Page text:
Understanding pollen–vegetation relationship is crucial for accurate land-cover and biodiversity reconstructions. Over the last few decades, there has been a significant increase in studying pollen production and dispersal and pollen diversity in relation to plant diversity. In the scope of two projects, we gathered quite a large dataset of modern pollen and vegetation, which significantly enhanced our understanding of pollen productivity estimates in Central Europe’s landscape. We could then apply the quantitative techniques to reconstruct the postglacial landcover in many regions of Central Europe. We also combined our findings with data on pollen and vegetation diversity and used it for the past biodiversity reconstructions.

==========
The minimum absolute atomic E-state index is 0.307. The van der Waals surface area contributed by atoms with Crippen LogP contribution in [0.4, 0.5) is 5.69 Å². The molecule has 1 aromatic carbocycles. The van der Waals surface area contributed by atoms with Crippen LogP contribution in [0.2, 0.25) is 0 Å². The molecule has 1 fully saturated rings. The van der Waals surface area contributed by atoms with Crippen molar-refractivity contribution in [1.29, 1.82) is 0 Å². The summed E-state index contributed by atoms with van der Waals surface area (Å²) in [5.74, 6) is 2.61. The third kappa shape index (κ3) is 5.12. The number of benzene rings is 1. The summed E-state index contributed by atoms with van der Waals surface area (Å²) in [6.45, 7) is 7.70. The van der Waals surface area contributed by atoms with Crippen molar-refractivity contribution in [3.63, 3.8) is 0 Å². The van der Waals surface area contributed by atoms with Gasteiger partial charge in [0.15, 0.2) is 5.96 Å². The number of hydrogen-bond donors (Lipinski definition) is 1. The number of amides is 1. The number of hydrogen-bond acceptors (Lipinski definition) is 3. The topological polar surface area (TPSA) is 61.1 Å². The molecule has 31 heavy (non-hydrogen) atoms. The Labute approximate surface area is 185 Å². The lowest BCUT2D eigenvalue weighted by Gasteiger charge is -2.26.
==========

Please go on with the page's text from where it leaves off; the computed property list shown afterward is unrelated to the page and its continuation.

Land-cover reconstruction techniques were implemented in many international cooperations and networking platforms that enabled more continental applications, among all LANDCLIM and LandCover6k coordinated by Marie-José Gaillard and shielded by Shinya Sugita.
The applicability of quantitative techniques can be more challenging on continents, with the dominance of insect-pollinated plants such as Australia. Michela Mariani and Simon Connor and colleagues involved me in the research to understand pollen-vegetation relationships that helped the more realistic reconstruction of the cultural landscape in Tasmania.